Edward Singleton Holden.

Our country's flag and the flags of foreign countries online

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nov iyo/

Copyright, 1898,
By D. APPLE rf home reading by
lectures and round-table discussions, led or conducted
by experts who also lav out the course of reading.
The Chautanquan movement in this country prescribes
a series of excellent books and furnishes for a goodly
number of its readers annual courses of lectures. The
teachers' reading circles that exi>t in many States pre-
scribe the books to be read, and publish some analysis,
commentary, or catechism to aid the members.

Home reading, it seems, furnishes the e>sential
basis of this great movement to extend, education


beyond the school and to make self -culture a habit
of life.

Looking more carefully at the difference between
the two directions of the new education we can see
what each accomplishes. There is first an effort to
train the original powers of the individual and make
him self -active, quick at observation, and free in his
thinking. Xext, the new education endeavors, by the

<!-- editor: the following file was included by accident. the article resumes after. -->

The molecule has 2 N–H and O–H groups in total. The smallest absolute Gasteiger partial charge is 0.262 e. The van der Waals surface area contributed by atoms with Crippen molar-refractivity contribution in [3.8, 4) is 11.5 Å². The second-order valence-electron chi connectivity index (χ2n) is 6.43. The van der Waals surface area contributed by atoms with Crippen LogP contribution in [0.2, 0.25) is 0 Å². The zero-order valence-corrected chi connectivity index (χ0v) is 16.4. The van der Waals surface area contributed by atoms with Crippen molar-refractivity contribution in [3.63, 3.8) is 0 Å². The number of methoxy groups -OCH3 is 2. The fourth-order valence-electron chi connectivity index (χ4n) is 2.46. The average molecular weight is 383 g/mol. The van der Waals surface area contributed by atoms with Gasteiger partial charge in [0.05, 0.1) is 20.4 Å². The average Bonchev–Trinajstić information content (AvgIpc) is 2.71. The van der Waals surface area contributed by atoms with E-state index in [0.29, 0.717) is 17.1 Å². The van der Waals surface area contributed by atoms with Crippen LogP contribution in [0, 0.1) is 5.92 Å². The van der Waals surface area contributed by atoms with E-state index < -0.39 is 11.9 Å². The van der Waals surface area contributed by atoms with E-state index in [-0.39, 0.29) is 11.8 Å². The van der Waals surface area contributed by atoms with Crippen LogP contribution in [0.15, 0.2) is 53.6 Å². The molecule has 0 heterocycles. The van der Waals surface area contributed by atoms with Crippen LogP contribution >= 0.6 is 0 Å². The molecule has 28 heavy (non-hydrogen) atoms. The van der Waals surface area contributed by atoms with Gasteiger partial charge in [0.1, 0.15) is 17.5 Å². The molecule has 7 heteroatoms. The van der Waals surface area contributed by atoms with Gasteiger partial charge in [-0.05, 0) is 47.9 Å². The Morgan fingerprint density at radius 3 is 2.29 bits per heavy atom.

reading of books and the study of the wisdom of the
race, to make the child or youth a participator in the
results of experience of all mankind.

These two movements may be made antagonistic
by poor teaching. The book knowledge, containing as
it does the precious lesson of human experience, may
be so taught as to bring with it only dead rules of
conduct, only dead scraps of information, and no
stimulant to original thinking. Its contents may be
memorized without being: understood. On the other
hand, the self -activity of the child may be stimulated
at the expense of his social well-being — his originality
may be cultivated at the expense of his rationality.
If he is taught persistently to have his own way, to
trust only his own senses, to cling to his own opinions
heedless of the experience of his fellows, he is pre-
paring for an unsuccessful, misanthropic career, and
is likely enough to end his life in a madhouse.

It is admitted that a too exclusive study of the
knowledge found in books, the knowledge which is
aggregated from the experience and thought of other
people, may result in loading the mind of the pupil
with material which he can not use to advantage.


Some minds are so full of lumber that there is no
space left to set up a workshop. The necessity of
uniting both of these directions of intellectual activity
in the schools is therefore obvious, but we must not,
in this place, fall into the error of supposing that it is
the oral instruction in school and the personal influ-
ence of the teacher alone that excites the pupil to ac-
tivity. Book instruction is not always dry and theo-
retical. The very persons who declaim against the
book, and praise in such strong terms the self -activity